Wilmington judiciary committee considers zoning taskforce

By Nathan Kraatz - [email protected]

The city’s 20 zones, including several county zones, as displayed on a 2014 map of the city.

The city’s 20 zones, including several county zones, as displayed on a 2014 map of the city.

WILMINGTON — Wilmington Council’s judiciary committee met Wednesday to discuss cooperative purchasing agreements and creating a zoning task force.

Wilmington resident and landlord Vince Holmes said the task force was a “do over” and accused council of trying to pass “G-2.”

Marian Miller, executive assistant to Wilmington Mayor John Stanforth, said she would work with Wilmington Law Director Brett Rudduck to draft legislation providing the structure of the task force for the committee’s consideration.

As part of the process, it’s expected that Taylor Stuckert, executive director of the Clinton County Regional Planning Commission, will host a “zoning school,” as committee member Matt Purkey called it, which would be open to the public and would inform residents of current zoning regulations.

“The goal should be to simplify,” said Wilmington Safety and Service Director Brian Shidaker. “I challenge anybody to try to understand our zoning laws because it is extremely complex and it contradicts itself in our own ordinance.”

Committee members Purkey and Kelsey Swindler agreed with Shidaker.

Holmes, however, said council members have an underlying agenda.

“You folks will move heaven and earth to develop downtown Wilmington, and if it includes taking property from people just out of the perimeter of that, you’re on board,” Holmes said. “Unbelievable. You folks are unbelievable, and you don’t play fair.”

For instance, Holmes said “the real agenda” behind a safety committee discussion about the need for crosswalk improvements downtown was actually about building additional crosswalks rather than improving safety.

Earlier in the meeting, Holmes said it was an attempt to re-create Gateway zoning.

“Boy, there’s some people who are really sore about how that vote went,” said Holmes, referring to the November vote to repeal Gateway zoning.

“They’re not discussing Gateway right now, Vince, they’re discussing zoning in general for the city of Wilmington,” said another resident, Chris Walls. “This has nothing to do with Gateway.”

“It sure does,” Holmes said. “This is a re-do. … Just call it G-2.”

Holmes said council will “re-teach people, re-educate people, ’cause they’re stupid. That’s insulting.”

Walls said simplifying zoning would be “great” but said it was also important to have someone available to enforce it.

Purkey told the News Journal that he hopes the task force will simplify the city’s zoning, which he said was “overly complicated.”

“We’re not trying to re-create G-1. We’re not trying to make a G-2,” he said. “We need new zoning. The zoning in Wilmington has been built layer by layer. … It’s time to re-do it all and make something simple that people can understand.”

For instance, Purkey said he hopes zoning can eventually have all residential properties zoned R, rather than having the three residential zones the city currently uses.

Swindler said the goal of creating a task force is to get citizens’ input about what zoning is needed for the city; whereas, she said, last year’s council passed G-1 with a specific goal in mind for a specific area.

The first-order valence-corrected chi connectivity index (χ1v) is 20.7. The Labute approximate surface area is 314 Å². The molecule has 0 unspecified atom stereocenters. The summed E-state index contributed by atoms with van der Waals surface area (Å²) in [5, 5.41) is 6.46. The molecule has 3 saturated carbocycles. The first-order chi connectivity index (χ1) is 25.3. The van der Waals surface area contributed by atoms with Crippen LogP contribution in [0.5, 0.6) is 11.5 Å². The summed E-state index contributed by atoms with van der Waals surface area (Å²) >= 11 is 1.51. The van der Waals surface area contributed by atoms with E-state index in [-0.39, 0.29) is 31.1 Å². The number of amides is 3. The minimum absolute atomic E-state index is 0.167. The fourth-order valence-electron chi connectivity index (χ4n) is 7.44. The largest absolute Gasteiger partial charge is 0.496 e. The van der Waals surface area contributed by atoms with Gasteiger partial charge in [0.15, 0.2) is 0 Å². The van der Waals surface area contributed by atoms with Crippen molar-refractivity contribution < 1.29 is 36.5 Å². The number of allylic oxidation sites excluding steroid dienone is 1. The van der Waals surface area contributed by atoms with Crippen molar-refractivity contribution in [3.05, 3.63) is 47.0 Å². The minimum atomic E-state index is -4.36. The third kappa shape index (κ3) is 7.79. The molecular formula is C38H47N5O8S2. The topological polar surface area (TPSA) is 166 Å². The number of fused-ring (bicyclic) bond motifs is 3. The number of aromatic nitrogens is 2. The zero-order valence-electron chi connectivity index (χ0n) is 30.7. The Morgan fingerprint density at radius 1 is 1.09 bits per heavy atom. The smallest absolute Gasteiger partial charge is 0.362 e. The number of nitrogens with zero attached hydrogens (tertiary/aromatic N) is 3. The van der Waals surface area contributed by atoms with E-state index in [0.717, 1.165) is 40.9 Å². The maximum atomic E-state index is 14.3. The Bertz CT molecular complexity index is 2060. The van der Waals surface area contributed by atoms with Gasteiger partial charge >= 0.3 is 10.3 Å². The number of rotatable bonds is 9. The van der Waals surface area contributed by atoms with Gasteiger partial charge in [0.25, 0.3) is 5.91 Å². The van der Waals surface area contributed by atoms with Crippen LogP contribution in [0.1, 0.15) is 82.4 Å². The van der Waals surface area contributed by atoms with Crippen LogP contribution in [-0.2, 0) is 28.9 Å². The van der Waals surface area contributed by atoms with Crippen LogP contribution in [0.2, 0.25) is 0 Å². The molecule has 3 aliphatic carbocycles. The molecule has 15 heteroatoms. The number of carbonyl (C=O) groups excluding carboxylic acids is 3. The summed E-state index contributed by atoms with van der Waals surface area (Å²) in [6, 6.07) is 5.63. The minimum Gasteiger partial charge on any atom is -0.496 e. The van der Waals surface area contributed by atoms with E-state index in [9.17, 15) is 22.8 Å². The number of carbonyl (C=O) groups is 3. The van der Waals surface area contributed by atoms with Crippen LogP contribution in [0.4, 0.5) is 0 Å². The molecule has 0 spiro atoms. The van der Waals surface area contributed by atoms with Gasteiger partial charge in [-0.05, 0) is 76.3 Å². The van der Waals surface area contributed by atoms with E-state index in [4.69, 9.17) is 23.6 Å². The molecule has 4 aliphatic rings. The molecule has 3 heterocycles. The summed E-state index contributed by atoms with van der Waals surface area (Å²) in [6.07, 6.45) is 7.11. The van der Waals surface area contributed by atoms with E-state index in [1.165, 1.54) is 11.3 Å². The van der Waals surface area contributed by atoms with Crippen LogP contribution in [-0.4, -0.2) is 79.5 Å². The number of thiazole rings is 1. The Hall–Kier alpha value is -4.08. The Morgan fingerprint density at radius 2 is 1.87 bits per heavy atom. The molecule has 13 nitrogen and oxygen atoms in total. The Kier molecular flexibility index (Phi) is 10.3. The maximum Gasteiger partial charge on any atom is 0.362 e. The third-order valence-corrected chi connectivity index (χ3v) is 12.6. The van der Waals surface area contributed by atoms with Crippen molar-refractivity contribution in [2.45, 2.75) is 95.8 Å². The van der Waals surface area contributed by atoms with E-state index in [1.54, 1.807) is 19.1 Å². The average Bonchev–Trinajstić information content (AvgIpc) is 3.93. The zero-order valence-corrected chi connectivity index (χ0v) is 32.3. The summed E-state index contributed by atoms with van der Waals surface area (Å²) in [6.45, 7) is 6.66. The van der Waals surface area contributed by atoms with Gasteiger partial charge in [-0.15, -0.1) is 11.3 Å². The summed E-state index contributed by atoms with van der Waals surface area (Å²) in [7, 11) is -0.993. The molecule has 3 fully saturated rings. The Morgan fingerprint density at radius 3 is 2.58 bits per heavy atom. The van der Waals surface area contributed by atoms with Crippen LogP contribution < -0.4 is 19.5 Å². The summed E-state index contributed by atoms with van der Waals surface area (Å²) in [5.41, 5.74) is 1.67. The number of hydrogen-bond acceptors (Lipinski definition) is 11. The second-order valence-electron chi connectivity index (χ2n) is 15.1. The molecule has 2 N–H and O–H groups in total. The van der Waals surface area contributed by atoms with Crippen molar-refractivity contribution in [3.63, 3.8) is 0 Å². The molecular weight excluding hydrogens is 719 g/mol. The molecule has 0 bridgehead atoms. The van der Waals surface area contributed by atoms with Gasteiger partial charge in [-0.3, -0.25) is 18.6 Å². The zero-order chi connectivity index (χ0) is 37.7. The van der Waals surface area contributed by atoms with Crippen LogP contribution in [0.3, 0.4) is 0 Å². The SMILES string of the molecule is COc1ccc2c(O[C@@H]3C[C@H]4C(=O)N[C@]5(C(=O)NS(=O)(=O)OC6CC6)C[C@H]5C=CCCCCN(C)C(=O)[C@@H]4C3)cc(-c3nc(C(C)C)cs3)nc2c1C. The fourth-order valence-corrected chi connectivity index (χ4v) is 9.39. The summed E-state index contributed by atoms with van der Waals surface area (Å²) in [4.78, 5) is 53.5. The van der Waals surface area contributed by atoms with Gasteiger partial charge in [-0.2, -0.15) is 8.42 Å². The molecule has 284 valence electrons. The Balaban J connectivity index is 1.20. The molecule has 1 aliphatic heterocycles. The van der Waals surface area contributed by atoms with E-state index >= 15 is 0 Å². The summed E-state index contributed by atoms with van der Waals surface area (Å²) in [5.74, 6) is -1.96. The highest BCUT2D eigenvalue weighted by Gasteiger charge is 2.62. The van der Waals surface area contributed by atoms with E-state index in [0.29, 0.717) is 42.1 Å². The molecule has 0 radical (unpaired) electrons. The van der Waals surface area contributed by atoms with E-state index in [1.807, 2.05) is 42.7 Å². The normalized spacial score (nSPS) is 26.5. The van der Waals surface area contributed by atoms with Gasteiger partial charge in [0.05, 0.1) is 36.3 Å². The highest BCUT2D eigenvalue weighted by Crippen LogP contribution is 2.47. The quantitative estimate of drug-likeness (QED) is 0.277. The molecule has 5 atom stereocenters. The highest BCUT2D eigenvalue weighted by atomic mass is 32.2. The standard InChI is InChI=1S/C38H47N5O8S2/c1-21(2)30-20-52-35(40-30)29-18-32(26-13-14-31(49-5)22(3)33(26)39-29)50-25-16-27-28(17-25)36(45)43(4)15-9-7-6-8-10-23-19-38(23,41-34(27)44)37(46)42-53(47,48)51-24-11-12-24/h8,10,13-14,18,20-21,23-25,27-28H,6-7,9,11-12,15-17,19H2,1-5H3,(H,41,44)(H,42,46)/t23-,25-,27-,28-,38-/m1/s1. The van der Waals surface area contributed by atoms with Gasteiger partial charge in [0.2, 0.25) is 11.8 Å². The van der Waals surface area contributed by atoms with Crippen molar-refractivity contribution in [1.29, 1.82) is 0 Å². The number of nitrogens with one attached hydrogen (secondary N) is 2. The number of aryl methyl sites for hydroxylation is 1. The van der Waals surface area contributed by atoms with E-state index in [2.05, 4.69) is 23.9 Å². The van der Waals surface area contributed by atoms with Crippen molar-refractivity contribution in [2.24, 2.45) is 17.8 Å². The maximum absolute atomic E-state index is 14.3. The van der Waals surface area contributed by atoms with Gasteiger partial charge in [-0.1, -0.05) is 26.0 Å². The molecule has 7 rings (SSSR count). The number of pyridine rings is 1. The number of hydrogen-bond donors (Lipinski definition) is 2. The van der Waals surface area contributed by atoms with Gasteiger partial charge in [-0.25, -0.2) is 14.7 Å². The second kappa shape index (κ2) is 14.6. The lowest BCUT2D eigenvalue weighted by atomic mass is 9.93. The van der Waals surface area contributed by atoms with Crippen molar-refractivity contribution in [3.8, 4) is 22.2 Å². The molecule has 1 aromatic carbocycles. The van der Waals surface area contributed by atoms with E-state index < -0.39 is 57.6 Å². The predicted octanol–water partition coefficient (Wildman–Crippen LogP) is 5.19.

“It’s patchwork,” she said of the city’s zones. “This is a way to start from scratch. … Where we need to be will be determined by the community.”

She also said that residents might be surprised to see how some areas and properties of the city are zoned, adding that education about zoning can help people see how zoning has been implemented in the city.

The committee also:

Agreed to put forth to council legislation that would allow agents of the city authorized by the mayor to enter into any state-approved cooperative purchasing agreements. Those agreements allow city departments and officials to purchase items without going through the weeks-long bidding process.

Approved for council’s consideration a litter ordinance that would change the timeline for picking up litter from 20 days after notification of violation to 5 days. Wilmington Mayor John Stanforth has been acting as the city’s code enforcement officer. There is no funding for a code enforcement official otherwise.

Discussed again a hotel lodging tax ordinance. Committee member Matt Purkey said he was under the impression the Clinton County Convention and Visitors Bureau intended to make a presentation. Committee member Randi Milburn said that presentation should come at the committee’s next meeting.

Approved for council’s consideration a Community Housing Impact and Preservation Program agreement that would combine the county’s and the city’s programs and secure an additional $100,000 in funds, bringing the total up to $800,000. The Clinton County commissioners would also have to approve of the merger. CHIP provides grants to communities for housing rehabilitations and other projects.

Heard from Bill Limbacher, who asked whether council would consider petitioning the Ohio’s legislators to raise the minimum wage statewide. Purkey and Milburn suggested Limbacher start by reaching out to his state representatives.

Reach Nathan Kraatz at 937-382-2574, ext. 2510 or on Twitter @NathanKraatz.

The city’s 20 zones, including several county zones, as displayed on a 2014 map of the city.
http://aimmedianetwork.com/wp-content/uploads/sites/22/2016/04/web1_zoning-map.jpgThe city’s 20 zones, including several county zones, as displayed on a 2014 map of the city.

By Nathan Kraatz

[email protected]